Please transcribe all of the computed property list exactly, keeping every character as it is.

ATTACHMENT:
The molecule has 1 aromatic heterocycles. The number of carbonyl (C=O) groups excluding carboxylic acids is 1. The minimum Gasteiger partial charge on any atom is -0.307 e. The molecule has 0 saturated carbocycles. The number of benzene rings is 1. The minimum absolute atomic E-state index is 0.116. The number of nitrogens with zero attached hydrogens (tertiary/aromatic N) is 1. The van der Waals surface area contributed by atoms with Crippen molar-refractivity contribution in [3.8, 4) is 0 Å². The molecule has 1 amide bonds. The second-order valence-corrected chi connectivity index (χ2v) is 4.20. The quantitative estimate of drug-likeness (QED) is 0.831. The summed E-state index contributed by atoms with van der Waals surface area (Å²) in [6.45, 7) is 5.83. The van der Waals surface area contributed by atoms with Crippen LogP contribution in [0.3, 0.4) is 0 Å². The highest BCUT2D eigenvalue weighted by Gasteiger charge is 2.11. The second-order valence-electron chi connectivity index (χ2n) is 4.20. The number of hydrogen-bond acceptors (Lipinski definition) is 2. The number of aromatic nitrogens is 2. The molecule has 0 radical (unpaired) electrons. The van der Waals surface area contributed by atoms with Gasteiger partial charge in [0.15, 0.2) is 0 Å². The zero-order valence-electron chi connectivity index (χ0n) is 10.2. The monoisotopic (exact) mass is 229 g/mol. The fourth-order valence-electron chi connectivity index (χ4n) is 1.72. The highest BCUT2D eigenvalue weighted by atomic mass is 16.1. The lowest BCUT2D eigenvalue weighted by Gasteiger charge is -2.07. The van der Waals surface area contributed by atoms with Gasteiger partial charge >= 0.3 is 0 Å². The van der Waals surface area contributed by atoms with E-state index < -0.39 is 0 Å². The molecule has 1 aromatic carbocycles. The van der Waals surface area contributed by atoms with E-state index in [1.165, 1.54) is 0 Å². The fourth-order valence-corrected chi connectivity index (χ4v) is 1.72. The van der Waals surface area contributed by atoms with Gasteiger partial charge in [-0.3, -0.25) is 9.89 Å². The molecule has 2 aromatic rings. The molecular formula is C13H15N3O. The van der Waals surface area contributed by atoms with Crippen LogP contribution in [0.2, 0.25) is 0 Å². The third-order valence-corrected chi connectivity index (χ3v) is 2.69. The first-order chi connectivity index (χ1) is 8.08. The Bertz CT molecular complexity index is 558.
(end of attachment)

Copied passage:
The molecule has 1 aromatic heterocycles. The number of carbonyl (C=O) groups excluding carboxylic acids is 1. The minimum Gasteiger partial charge on any atom is -0.307 e. The molecule has 0 saturated carbocycles. The number of benzene rings is 1. The minimum absolute atomic E-state index is 0.116. The number of nitrogens with zero attached hydrogens (tertiary/aromatic N) is 1. The van der Waals surface area contributed by atoms with Crippen molar-refractivity contribution in [3.8, 4) is 0 Å². The molecule has 1 amide bonds. The second-order valence-corrected chi connectivity index (χ2v) is 4.20. The quantitative estimate of drug-likeness (QED) is 0.831. The summed E-state index contributed by atoms with van der Waals surface area (Å²) in [6.45, 7) is 5.83. The van der Waals surface area contributed by atoms with Crippen LogP contribution in [0.3, 0.4) is 0 Å². The highest BCUT2D eigenvalue weighted by Gasteiger charge is 2.11. The second-order valence-electron chi connectivity index (χ2n) is 4.20. The number of hydrogen-bond acceptors (Lipinski definition) is 2. The number of aromatic nitrogens is 2. The molecule has 0 radical (unpaired) electrons. The van der Waals surface area contributed by atoms with Gasteiger partial charge in [0.15, 0.2) is 0 Å². The zero-order valence-electron chi connectivity index (χ0n) is 10.2. The monoisotopic (exact) mass is 229 g/mol. The fourth-order valence-electron chi connectivity index (χ4n) is 1.72. The highest BCUT2D eigenvalue weighted by atomic mass is 16.1. The lowest BCUT2D eigenvalue weighted by Gasteiger charge is -2.07. The van der Waals surface area contributed by atoms with Gasteiger partial charge >= 0.3 is 0 Å². The van der Waals surface area contributed by atoms with E-state index < -0.39 is 0 Å². The molecule has 1 aromatic carbocycles. The van der Waals surface area contributed by atoms with E-state index in [1.165, 1.54) is 0 Å². The fourth-order valence-corrected chi connectivity index (χ4v) is 1.72. The van der Waals surface area contributed by atoms with Gasteiger partial charge in [-0.3, -0.25) is 9.89 Å². The molecule has 2 aromatic rings. The molecular formula is C13H15N3O. The van der Waals surface area contributed by atoms with Crippen LogP contribution in [0.2, 0.25) is 0 Å². The third-order valence-corrected chi connectivity index (χ3v) is 2.69. The first-order chi connectivity index (χ1) is 8.08. The Bertz CT molecular complexity index is 558.